Menhaden Mystery: Mid-Bay Fish Kills Under Investigation

Michael ONeil/ Facebook

Michael ONeil/ Facebook

A series of localized fish kills in the midsection of the Bay has Maryland Department of the Environment (MDE) leaders looking closely at each one.

MDE confirms to Bay Bulletin, hundreds of Atlantic menhaden between eight and 11 inches have washed up since early last week.

Photo: Michael ONeil/ Facebook

Photo: Michael ONeil/ Facebook

MDE is investigating individual fish kills at Quiet Waters Park on the South River, the Severn River above Round Bay, Terrapin Park near the mouth of the Chester River on Kent Island, and the Patapsco River from the Key Bridge to Fort McHenry.

Michael ONeil posted photos on Facebook showing dead fish littered all over the beach Saturday at Terrapin Park.

Of the four affected areas, MDE believes the Terrapin Park and South River incidents were caused by stranding in tidal ponds. MDE spokesman Jay Apperson says in the case of Terrapin Park, the agency counted more than 50 dead fish in the tidal pond, many quite far from the intake canal. After the fish were stranded and died there, they likely washed out of the tidal pond and floated south to the Bay Bridge on the Eastern Shore side.

Apperson says MDE doesn’t know why the menhaden, typically an open-water fish that don’t maneuver well in confined areas, would have entered the tidal pond intake.

“The most likely scenario is that they were corralled by predatory fish and forced to enter the intake in order to evade predation.”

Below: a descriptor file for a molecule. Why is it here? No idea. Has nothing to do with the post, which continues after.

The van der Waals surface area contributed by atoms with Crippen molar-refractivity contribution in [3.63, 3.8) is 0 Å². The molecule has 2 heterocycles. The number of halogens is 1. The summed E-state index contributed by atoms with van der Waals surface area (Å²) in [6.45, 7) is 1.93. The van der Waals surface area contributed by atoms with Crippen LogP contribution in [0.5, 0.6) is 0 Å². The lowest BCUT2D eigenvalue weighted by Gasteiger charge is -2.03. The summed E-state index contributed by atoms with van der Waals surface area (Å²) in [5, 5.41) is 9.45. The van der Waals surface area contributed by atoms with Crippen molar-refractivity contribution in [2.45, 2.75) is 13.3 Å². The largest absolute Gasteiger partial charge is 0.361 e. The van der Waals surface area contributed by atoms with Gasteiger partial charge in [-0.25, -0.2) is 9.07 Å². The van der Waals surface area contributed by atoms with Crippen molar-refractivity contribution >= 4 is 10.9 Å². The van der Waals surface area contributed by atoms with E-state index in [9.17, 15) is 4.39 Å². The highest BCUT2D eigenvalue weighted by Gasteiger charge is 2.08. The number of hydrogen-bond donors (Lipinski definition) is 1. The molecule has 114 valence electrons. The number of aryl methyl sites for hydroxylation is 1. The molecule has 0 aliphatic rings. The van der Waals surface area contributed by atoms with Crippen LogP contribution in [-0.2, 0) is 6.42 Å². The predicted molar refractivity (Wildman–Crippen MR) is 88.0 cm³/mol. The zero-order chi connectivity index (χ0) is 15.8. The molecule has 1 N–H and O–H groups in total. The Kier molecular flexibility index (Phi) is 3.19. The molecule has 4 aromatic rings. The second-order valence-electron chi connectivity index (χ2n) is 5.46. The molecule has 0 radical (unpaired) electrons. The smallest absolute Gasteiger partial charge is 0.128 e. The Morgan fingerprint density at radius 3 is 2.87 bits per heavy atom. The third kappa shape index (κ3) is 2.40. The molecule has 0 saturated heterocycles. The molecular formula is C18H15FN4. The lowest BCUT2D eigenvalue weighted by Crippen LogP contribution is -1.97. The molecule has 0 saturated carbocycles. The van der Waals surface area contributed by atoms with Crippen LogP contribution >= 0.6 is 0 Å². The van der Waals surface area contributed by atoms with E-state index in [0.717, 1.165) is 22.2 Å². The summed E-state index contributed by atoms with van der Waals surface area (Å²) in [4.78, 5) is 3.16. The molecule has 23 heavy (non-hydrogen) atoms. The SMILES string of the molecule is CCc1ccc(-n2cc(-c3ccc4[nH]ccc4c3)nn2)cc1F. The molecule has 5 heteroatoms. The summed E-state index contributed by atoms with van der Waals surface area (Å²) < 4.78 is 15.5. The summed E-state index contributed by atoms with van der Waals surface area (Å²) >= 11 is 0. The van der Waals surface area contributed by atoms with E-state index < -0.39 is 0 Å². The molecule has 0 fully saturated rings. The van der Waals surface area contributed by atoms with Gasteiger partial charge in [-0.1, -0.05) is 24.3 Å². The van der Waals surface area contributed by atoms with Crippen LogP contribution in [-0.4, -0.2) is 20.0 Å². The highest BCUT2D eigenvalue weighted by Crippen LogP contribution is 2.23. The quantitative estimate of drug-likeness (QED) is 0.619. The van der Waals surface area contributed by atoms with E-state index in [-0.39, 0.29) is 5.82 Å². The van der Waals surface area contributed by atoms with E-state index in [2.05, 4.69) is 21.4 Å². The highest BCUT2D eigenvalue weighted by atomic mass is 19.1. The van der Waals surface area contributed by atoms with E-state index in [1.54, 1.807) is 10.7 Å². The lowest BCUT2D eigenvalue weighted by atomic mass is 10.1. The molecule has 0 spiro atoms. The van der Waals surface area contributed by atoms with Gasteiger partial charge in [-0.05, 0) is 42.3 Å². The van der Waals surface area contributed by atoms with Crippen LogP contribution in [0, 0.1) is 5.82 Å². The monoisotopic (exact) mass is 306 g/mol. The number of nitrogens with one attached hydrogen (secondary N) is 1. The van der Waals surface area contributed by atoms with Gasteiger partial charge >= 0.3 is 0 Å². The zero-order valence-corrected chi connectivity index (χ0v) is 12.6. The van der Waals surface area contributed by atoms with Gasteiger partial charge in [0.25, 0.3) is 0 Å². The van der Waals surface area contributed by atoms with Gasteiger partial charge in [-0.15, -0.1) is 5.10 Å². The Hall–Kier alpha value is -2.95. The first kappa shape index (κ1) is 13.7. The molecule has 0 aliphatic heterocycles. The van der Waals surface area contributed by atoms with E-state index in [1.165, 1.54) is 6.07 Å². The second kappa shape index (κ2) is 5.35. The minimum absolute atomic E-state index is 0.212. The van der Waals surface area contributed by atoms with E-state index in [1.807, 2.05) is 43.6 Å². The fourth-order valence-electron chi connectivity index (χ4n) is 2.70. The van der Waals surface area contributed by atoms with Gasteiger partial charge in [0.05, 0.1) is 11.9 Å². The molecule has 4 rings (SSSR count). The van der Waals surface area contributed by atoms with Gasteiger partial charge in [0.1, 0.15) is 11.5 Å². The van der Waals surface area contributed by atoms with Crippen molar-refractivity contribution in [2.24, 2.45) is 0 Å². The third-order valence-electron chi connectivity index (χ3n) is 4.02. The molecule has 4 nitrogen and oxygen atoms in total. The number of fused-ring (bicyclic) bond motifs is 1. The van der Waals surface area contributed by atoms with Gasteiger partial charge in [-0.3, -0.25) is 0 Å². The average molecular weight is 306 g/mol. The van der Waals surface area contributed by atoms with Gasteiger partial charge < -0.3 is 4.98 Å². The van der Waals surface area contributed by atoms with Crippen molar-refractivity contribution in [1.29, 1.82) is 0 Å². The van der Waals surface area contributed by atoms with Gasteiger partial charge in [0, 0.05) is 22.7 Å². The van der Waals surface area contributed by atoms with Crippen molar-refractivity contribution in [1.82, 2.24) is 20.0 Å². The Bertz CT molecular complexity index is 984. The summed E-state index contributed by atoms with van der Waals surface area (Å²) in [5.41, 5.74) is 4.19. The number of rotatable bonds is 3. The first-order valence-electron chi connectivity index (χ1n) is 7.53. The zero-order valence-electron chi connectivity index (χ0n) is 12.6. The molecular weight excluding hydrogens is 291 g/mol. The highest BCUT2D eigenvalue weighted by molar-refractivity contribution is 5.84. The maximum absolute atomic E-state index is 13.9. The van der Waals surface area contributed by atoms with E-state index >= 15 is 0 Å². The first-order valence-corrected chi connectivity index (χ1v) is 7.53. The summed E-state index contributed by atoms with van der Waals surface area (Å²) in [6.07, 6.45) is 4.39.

Then, Apperson explains, they probably became stranded when the tide went out and the water level dropped. Apperson tells Bay Bulletin, “Most of the fish examined have been dead a few days and show signs of contusions and scale loss.”

MDE is still investigating the cause of the fish kills in the Severn and Patapsco Rivers.

According to Apperson, water quality results in all four areas have been acceptable, and no other aquatic species seem to be affected. The dead fish count in each location has ranged anywhere from 30 to several hundred menhaden.

For perspective, menhaden travel in schools that can reach more than a million fish, so a few hundred is a small percentage. But any fish kill is cause for concern.

According to the Chesapeake Bay Program, menhaden are a critical link in the Chesapeake Bay food chain. In addition to being filter feeders that can filter seven gallons of water per minute, they also serve as a food source for striped bass, osprey, bald eagles, and other predators.

-Meg Walburn Viviano

Bay Bulletin